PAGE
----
Jointers can be one of the most frustrating tools to set up and to use, and sometimes it isn't even the machine, sometimes it's the wood that's the problem all along, but we blame it on the machine or how we set up the jointer. In this article, I will be talking about using the jointer, and referring back to an older video and article I made on setting jointer knives if that is the information you are looking for. Both of these articles and videos are important to understanding ... AND getting good results.
Watch it on Youtube: https://youtu.be/YbvPVz9NDxk
The first thing to know, even before you start to set the knives, the in-feed, out-feed or the fence, is to MAKE SURE you have excellent quality measuring tools ...
I do NOT recommend using Combination or Tri-squares for setting up jointer fence and if you are checking that the in-feed and out-feed tables are parallel, make sure that the straight edge you are using IS straight. There are many, many different combination squares and all sorts of prices and not all of them are square. What I highly recommend is a fixed Engineers square for setting up the jointer fence and it's always a good idea to check any square that you have to make sure it is square.
The next thing to keep in mind when jointing wood is that there are a number of reasons why wood may not be flat and true. Wood is an organic material and as we all know, wood moves. It can move from built-in tensions within the wood that we can't see, and it can move from absorbing and releasing moisture. These movements can occur instantly such as when the wood is being cut, planed or jointed or it can occur over time from anywhere from hours to weeks. Always keep in mind that wood can and does move.
For information on Setting Jointer Knives, refer to this article and video - REVISITING SETTING JOINTER KNIVES
Once your jointer has been set-up it's time to run some wood through it.
As a rule, we joint the face side of a board first, unless the board is too wide for the jointer, then it needs to be trimmed to on either a bandsaw or a table saw. If it is going to be trimmed on a table saw, you will NEED one straight edge and one face to be as flat as possible on the board in order to make it safe to cut. This means the first jointing that needs to be done is the edge of the board. If one face side is near flat, this should be fine to run through a table saw, as long as the board is NOT TWISTED. We are trying to reduce kickback so it is best to have 2 sides of the board as flat and straight as possible for a table saw cut. If this is NOT the case, you are best to trim the board on a bandsaw to make it wide enough to run through your jointer.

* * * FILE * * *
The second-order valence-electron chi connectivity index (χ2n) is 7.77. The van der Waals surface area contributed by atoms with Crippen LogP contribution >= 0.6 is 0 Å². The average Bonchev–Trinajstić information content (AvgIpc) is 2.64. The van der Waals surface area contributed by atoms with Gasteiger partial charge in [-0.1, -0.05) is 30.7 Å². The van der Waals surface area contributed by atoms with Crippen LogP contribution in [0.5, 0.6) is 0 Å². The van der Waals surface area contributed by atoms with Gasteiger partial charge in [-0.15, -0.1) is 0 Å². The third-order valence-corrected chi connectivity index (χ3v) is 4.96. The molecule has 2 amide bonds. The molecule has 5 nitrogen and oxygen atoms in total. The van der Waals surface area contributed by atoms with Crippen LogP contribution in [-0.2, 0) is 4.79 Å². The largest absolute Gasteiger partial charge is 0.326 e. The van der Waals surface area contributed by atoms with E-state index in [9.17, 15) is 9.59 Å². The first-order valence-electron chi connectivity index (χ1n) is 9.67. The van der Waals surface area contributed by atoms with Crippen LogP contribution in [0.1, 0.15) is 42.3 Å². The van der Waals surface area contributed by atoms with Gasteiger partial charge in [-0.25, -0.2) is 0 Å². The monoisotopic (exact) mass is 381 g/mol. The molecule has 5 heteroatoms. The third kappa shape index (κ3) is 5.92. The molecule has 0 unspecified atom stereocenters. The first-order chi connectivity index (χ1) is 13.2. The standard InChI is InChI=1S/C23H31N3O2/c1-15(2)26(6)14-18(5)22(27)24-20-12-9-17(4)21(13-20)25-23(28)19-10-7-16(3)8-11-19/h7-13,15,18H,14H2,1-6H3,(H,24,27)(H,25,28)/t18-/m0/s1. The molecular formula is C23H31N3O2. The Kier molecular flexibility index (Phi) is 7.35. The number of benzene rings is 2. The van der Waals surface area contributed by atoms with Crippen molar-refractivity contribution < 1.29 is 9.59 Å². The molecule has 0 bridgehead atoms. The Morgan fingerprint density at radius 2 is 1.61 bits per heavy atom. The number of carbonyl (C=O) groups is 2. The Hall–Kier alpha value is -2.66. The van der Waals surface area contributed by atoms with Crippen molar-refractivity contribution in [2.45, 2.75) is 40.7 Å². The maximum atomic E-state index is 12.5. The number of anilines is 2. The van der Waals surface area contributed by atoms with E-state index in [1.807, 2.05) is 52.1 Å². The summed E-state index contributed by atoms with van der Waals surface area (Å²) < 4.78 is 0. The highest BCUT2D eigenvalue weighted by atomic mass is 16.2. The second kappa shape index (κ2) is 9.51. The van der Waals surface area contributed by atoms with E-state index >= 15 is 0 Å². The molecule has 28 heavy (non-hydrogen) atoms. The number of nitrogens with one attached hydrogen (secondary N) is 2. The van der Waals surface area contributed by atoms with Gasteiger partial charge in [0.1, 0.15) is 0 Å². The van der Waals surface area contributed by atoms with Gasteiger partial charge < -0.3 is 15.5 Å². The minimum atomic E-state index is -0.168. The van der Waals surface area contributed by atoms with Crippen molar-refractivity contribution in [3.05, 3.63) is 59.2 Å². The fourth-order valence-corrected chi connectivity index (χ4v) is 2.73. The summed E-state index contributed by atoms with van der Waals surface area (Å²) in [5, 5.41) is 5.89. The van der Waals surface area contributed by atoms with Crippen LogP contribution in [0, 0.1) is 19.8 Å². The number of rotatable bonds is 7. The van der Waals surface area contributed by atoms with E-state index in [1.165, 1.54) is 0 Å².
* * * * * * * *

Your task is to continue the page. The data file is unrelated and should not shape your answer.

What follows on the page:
When the board has been trimmed to fit the jointer, joint one "face" edge.
Start the wood on the in-feed table and begin pushing it through the knives using good quality Push Blocks that will "grab" the wood as you push it, until the point where you can safely connect with the wood on the Out-Feed Table (usually after 8 - 12 inches of wood has moved to the outfeed table) then continue pushing the board, using the push blocks and allowing the trailing edge of the board to be dragged across the jointer knives naturally.
You may need to make more than one pass depending on how rough or bowed or warped the board may be and several passes, depending on your blade height and wood roughness or bowing, may be needed.
Once you are satisfied that the board is flat and straight, now is the time to trim one of the edges. Do this in a similar manner but this time lay the face of the board that has just been jointed, up against the jointer fence at the in-feed table. Start pushing the wood through the jointer knives until there is enough wood on the outfeed table that you can safely push the wood from the out-feed side of the jointer.
This method of moving the pushing pressure from the in-feed to the out-feed side of the jointer is not only safer for the user, but it also helps to ensure a better quality woodcut.
When you are satisfied that you have one straight and flat face side of the board plus one straight and flat edge side, is also at 90 degrees to one another, now is the tike to finish the board and make it parallel on all r sides. You do this by using a thickness planer to make the face side parallel, and also the table saw that will make the edge sides parallel. If often does not matter which machine you use first, the planer or table saw. I usually pick the table saw so that there is less wood for the planer to flatten.
Wood Movement AFTER JOINTING, PLANING, CUTTING ...
One thing to keep in mind - always - is that wood can and does move, for 2 reasons,
1) there are sometimes internal stresses within the wood that developed as the tree grew that will expose themselves after the tree has been cut, dried and cut into boards. There is often nothing that can be easily done with this. Boards that warp or bend immediately after cutting, planing or jointing are usually caused by this.
2) all wood, even kiln-dried wood, is constantly absorbing and giving off moisture and sometimes just planing or jointing wood can cause the wood to warp or bend because the internal moisture has been allowed to dissipate quickly. Boards that warp or bend hours or even day after planing or jointing are often caused by moisture in the board. Sometimes these boards will stabilize and return flat, other times they will remain warped or bent and will need further work to make them straight and flat.
In an ideal world, we would all love to work with wood that is always straight and flat, but very often there are a small number of boards that are unruly and that is just part of woodworking, so don't blame your jointer, table saw or planer ... it might just be the wood.
If you follow these methods, much if not all of your wood jointer frustrations should be alleviated and the results will be nice straight square wood.
Copyright Colin Knecht